Inhibiting inflammation in “healthy” fat tissue may be key to reversing type 2 diabetes, according to new research.
The study, conducted by researchers from Melbourne’s Walter and Eliza Hall Institute and the RIKEN Institute in Japa, reversed type 2 diabetes in laboratory models by preventing inflammation in certain kinds of fat tissue.
Does inflammation cause type 2 diabetes?
Inflammation is thought to be responsible for the development of insulin resistance, and therefore high blood glucose levels (hyperglycemia), which in turn triggers the development of type 2 diabetes.
Moreover, type 2 diabetes is associated with a number of “lifestyle” factors, such as obesity. The researchers discovered that immune cells known as Tregs prevent the occurrence of inflammation. These Tregs are more prevalent in the fat tissue of people who are of a healthy weight – as obesity develops, the number of Tregs in the fat tissue decreases.
How is inflammation prevented?
The researchers found that certain immune cells – know as regulatory T cells (Tregs) – regulate fat tissue inflammation and control levels of insulin sensitivity. By increasing the presence of Tregs in the immune system, researchers were able to prevent inflammation, and thus impair the development of type 2 diabetes.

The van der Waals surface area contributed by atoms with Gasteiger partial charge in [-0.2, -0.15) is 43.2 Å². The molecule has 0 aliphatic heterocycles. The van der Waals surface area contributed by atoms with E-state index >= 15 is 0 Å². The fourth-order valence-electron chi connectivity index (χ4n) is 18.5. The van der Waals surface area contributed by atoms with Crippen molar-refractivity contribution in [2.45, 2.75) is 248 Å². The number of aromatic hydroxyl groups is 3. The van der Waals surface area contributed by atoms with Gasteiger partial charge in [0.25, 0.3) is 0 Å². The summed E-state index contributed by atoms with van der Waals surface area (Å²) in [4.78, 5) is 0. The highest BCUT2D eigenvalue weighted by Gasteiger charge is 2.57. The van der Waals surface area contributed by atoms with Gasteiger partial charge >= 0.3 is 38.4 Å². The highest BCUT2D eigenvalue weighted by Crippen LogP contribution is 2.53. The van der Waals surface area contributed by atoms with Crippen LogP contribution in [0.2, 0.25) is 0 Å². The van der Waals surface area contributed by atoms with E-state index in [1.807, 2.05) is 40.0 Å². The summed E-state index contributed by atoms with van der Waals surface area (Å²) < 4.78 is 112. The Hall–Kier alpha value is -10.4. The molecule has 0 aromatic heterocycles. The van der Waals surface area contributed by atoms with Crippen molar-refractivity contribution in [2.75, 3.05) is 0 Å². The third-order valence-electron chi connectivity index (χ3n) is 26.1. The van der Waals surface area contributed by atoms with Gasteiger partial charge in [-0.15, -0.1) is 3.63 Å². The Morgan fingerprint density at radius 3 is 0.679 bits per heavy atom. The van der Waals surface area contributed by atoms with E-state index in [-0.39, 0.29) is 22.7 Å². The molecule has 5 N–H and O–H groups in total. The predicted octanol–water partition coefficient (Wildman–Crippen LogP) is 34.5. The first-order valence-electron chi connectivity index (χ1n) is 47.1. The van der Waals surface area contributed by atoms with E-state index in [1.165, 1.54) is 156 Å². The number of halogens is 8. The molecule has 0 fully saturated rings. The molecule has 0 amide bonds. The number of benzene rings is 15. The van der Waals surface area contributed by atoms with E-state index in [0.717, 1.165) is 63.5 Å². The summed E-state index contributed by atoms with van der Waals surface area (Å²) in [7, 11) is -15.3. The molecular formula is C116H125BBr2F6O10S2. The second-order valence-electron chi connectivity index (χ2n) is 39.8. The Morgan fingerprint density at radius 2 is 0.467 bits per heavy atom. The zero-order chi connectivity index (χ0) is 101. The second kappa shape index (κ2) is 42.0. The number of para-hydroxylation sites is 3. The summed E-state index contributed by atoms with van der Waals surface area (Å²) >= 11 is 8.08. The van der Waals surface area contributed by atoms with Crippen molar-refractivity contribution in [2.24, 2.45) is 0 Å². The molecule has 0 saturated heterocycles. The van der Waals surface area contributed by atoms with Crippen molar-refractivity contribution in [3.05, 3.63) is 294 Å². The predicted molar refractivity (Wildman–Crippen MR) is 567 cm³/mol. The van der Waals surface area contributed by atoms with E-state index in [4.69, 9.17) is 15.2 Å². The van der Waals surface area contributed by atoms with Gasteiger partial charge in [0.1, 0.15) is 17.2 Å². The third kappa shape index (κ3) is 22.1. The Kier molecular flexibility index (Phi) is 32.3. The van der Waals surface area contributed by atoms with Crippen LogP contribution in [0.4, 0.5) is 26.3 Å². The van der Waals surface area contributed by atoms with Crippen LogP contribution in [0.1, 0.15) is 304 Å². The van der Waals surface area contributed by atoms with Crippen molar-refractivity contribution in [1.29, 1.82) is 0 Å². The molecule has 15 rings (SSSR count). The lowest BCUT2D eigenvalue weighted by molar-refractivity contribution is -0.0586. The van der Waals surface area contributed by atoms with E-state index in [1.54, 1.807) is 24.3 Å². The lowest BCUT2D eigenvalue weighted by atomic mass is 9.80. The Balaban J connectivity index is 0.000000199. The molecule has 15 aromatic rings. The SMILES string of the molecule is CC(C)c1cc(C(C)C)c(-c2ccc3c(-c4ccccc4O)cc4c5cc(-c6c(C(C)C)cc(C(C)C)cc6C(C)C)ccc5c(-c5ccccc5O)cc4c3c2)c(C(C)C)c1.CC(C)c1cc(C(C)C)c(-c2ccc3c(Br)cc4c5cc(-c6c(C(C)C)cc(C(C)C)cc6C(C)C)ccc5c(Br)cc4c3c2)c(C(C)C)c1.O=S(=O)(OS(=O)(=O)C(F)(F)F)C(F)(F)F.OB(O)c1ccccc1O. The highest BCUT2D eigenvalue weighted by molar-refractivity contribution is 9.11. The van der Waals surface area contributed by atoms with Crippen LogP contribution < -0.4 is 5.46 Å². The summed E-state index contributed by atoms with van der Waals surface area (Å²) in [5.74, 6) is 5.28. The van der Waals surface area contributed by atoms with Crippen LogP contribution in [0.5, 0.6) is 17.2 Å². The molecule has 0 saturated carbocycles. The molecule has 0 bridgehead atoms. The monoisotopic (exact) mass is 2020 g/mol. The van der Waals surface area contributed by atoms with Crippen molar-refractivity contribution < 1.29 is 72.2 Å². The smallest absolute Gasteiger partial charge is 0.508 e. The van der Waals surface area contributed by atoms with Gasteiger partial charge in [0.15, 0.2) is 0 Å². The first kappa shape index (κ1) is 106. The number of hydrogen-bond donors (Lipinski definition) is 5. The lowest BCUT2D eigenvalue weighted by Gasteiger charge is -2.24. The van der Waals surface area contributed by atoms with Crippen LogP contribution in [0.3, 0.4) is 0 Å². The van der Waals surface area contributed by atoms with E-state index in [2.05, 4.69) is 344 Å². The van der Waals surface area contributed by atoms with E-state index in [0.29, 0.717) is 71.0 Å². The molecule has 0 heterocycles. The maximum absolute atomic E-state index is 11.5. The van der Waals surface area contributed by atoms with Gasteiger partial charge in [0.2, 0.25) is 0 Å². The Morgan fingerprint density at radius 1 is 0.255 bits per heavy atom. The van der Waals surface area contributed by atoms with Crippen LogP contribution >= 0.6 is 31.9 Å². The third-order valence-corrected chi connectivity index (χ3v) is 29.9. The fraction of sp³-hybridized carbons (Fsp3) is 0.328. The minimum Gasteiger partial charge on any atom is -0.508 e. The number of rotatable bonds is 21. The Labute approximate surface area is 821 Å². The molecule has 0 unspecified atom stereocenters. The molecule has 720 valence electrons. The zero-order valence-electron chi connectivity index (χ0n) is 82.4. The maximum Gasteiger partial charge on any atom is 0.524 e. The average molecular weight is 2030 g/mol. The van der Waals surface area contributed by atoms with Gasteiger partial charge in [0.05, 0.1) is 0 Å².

In fat tissue, Tregs levels are reduced as obesity develops, thus increasing the likelihood of type 2 diabetes.
The research team found a hormone called IL-33, which can be used to selectively boost the levels of Tregs in fat tissue. If this can be successfully carried out on humans, it may entirely prevent the development of type 2 diabetes.
What do the study’s authors say?
Dr. Ajith Vasanthakumar, one of the study’s authors, said: “When Treg numbers are reduced, inflammatory diseases such as diabetes and rheumatoid arthritis can occur.
“The fat tissue of obese people has lower numbers of Tregs than the fat tissue of people in a healthy weight range. Without Tregs, inflammation-causing cell levels increase, and this rise in inflammation can lead to insulin resistance and high blood glucose levels, a classic hallmark of type 2 diabetes.”
“Treating fat tissues with IL-33 restored normal Treg cell levels, which reduced inflammation and decreased blood glucose levels. Treatments that mimic IL-33 could have the potential to reduce obesity-related inflammation and type 2 diabetes.”
Dr Axel Kallies, another author, said: “We can no longer think of fat tissue simply as energy storage. Fat tissue is increasingly being recognised as a crucial organ that releases hormones and regulates development.
“Keeping our fat tissue healthy is important for our general wellbeing, and our research highlights the important role it plays in preventing disease.”
The research was published in Nature Immunology.

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